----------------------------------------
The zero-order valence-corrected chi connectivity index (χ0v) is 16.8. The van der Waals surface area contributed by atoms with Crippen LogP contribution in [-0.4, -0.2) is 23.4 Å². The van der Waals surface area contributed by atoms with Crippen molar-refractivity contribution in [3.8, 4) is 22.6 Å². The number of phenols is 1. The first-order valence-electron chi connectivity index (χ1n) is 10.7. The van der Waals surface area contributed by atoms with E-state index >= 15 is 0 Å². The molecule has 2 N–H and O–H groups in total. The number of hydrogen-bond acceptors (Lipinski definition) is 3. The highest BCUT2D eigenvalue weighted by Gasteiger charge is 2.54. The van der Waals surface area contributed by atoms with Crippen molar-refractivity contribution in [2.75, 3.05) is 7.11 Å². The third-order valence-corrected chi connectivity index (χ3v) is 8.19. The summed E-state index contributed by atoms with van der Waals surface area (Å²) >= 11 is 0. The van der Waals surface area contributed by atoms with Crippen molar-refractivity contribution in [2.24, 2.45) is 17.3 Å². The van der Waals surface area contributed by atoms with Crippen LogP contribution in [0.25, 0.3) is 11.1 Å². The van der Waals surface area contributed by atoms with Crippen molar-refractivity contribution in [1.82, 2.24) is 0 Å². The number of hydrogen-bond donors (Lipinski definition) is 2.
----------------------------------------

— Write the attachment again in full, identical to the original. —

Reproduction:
The zero-order valence-corrected chi connectivity index (χ0v) is 16.8. The van der Waals surface area contributed by atoms with Crippen LogP contribution in [-0.4, -0.2) is 23.4 Å². The van der Waals surface area contributed by atoms with Crippen molar-refractivity contribution in [3.8, 4) is 22.6 Å². The number of phenols is 1. The first-order valence-electron chi connectivity index (χ1n) is 10.7. The van der Waals surface area contributed by atoms with E-state index >= 15 is 0 Å². The molecule has 2 N–H and O–H groups in total. The number of hydrogen-bond acceptors (Lipinski definition) is 3. The highest BCUT2D eigenvalue weighted by Gasteiger charge is 2.54. The van der Waals surface area contributed by atoms with Crippen molar-refractivity contribution in [2.75, 3.05) is 7.11 Å². The third-order valence-corrected chi connectivity index (χ3v) is 8.19. The summed E-state index contributed by atoms with van der Waals surface area (Å²) >= 11 is 0. The van der Waals surface area contributed by atoms with Crippen molar-refractivity contribution in [2.24, 2.45) is 17.3 Å². The van der Waals surface area contributed by atoms with Crippen LogP contribution in [0.25, 0.3) is 11.1 Å². The van der Waals surface area contributed by atoms with Crippen molar-refractivity contribution in [1.82, 2.24) is 0 Å². The number of hydrogen-bond donors (Lipinski definition) is 2.